Okay, I’m in! Where do I start?

Let’s begin looking at budgeting.

A Plan for Your Income

When first starting out 50% of every client check should go to your business’s checking account and the other 50% should go to the business’s savings account.

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The checking account covers month to month expenses: owner’s draw, administrative fees, software costs, and equipment, while the savings account covers quarterly taxes and be set aside for business experiments.

If you earn between $90k and $190k, 28% of that income would go to federal taxes and 6% to state taxes (at least for Virginia).

This leaves 16% for business savings. Or at the end of the year you’d have about 16% of your revenue in savings. Or about two months of buffer (16% * 12 = 1.92).

Another way of looking at this is that it would take 6 months to create one month of buffer. But the reality is much shorter. Deductions add up, especially if you’re being good about separating business and personal transactions.

Yet another reason to create a separate business account!

Now it’s all well and good to predict you’re going to have $190k in billing, but working with percentages means you don’t spend what you haven’t earned. It also means you’re always trying to build that buffer for the lean months.

Ryan, I have a few question…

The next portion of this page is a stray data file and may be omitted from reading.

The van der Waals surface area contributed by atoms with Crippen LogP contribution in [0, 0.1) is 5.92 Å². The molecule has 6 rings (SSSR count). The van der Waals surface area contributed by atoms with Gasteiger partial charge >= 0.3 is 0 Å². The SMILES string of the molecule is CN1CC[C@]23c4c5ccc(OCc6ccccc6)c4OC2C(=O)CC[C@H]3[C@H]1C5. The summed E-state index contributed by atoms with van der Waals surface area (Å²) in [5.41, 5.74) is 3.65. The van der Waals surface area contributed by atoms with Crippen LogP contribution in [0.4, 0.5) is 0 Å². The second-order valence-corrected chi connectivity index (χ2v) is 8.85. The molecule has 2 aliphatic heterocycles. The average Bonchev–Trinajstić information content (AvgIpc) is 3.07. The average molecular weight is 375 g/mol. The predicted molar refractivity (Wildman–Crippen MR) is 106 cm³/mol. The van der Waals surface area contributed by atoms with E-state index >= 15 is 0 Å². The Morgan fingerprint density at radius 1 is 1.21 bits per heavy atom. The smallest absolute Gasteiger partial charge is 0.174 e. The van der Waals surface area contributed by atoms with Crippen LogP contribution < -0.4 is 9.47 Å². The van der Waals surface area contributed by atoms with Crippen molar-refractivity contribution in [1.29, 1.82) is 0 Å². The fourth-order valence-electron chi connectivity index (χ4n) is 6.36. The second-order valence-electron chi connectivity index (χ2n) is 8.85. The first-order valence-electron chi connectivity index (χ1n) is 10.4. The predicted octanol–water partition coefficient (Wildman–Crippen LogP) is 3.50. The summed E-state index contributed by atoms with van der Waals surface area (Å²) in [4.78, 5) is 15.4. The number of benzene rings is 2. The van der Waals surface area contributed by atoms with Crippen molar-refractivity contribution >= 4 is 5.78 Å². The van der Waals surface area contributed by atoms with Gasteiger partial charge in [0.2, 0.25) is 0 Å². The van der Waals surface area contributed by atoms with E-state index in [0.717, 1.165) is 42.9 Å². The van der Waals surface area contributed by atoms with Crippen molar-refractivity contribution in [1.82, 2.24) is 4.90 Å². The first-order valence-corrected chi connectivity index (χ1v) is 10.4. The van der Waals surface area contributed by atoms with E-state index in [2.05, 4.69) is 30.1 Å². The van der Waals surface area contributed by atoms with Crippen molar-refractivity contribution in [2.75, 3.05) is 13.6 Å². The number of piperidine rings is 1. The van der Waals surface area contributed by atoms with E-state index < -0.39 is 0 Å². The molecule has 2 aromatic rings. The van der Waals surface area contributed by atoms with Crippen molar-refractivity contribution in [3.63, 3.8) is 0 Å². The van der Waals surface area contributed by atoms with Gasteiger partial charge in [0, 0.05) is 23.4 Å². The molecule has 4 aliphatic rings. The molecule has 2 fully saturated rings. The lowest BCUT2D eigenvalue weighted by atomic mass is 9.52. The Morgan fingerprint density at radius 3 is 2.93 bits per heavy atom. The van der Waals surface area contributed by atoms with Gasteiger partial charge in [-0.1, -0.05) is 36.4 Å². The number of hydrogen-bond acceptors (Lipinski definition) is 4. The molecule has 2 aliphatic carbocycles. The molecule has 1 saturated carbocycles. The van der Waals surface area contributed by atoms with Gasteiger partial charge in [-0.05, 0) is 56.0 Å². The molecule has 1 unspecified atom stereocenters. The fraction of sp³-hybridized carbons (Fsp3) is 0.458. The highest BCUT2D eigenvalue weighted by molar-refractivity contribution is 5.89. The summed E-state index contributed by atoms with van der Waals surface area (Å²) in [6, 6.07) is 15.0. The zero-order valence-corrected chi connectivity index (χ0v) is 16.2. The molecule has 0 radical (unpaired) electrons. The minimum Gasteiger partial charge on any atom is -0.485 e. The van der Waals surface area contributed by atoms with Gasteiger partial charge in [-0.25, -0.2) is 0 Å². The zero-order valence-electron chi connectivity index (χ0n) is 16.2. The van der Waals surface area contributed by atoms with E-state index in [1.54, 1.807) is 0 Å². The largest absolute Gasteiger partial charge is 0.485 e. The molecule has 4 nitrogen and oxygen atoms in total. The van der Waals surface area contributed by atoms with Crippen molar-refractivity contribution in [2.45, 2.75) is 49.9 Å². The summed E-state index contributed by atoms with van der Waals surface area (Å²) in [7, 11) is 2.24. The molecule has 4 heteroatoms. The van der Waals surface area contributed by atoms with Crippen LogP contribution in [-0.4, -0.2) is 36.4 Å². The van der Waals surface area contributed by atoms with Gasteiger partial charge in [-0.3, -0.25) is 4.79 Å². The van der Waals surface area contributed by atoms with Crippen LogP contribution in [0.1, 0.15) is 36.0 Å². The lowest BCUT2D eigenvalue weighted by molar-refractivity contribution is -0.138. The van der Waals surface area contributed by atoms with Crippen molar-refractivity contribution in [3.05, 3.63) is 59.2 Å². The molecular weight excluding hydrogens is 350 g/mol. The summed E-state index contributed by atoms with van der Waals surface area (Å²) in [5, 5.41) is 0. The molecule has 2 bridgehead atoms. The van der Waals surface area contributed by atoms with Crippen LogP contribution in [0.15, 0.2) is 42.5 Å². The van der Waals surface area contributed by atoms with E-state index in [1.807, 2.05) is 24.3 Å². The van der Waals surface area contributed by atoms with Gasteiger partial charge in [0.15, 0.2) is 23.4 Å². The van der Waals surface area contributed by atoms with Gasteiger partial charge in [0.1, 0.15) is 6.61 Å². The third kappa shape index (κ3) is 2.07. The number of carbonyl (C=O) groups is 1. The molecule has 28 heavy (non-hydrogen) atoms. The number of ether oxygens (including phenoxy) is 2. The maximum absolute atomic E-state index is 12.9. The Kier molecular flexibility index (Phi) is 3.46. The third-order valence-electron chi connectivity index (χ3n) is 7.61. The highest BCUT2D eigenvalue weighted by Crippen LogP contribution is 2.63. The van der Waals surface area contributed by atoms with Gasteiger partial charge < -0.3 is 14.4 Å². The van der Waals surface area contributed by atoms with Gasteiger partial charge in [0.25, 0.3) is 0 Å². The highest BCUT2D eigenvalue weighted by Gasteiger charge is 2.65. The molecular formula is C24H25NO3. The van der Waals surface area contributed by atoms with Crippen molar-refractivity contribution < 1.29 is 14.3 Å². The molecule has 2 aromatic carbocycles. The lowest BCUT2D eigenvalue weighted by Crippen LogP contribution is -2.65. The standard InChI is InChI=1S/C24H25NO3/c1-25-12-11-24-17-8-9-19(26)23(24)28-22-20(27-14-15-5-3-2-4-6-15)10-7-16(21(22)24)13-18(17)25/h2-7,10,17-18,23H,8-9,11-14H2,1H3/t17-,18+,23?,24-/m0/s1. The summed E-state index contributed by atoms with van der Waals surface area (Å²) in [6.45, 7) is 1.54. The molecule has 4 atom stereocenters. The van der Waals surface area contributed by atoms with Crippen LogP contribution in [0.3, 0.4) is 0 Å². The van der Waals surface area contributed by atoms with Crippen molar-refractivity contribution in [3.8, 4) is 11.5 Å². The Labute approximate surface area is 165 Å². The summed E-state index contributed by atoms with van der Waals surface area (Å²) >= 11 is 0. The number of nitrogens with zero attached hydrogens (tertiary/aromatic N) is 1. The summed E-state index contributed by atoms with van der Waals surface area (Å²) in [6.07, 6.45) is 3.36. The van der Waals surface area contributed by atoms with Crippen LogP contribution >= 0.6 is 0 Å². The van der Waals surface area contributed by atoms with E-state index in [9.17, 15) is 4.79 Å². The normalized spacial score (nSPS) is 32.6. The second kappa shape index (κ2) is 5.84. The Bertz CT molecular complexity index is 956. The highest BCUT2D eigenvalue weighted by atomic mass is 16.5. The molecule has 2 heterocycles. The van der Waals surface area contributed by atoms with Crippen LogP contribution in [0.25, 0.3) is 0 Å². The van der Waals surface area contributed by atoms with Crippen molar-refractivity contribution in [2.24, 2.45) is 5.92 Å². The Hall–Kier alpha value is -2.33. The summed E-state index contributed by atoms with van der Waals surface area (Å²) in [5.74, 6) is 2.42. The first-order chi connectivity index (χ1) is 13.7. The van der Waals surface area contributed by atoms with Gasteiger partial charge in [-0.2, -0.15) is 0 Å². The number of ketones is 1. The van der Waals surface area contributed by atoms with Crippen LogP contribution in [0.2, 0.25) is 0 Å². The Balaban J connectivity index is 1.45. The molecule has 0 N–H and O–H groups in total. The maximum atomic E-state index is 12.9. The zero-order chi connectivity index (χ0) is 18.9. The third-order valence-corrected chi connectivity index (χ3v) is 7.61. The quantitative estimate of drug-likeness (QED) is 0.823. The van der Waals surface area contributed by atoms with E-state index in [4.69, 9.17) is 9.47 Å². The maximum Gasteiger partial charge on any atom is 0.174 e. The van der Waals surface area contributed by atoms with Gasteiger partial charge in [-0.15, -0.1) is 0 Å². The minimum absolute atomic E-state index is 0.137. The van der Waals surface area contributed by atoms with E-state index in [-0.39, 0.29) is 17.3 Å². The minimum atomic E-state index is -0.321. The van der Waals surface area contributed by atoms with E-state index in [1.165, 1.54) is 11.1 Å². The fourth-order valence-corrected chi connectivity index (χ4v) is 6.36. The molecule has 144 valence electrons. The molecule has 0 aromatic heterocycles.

Seriously?! Don’t you know I have an infant to take care of!

Do you still use this arrangement?

That system worked pretty well for the first couple years of business but budgeting has flipped it all on it’s head. Once you start budgeting you don’t have to make a distinction between savings, checking or credit. You just give every dollar a job.

Using YNAB for Budgeting

Using a budget system like YNAB (You Need a Budget) you’re able to answer the following questions:

Here’s a quick look at my business budget.

business budget

Let’s go through this step by step:

At the top under Immediate Obligations there are things that must be paid every month: Salary, Health Insurance, and Internet.

Going down the list, items become less of a priority: they are monthly, quarterly, annual, or even optional expenses.

For instance, right now retirement contributions are a “nice to have” while taxes and accounting must be paid on a quarterly and annual basis.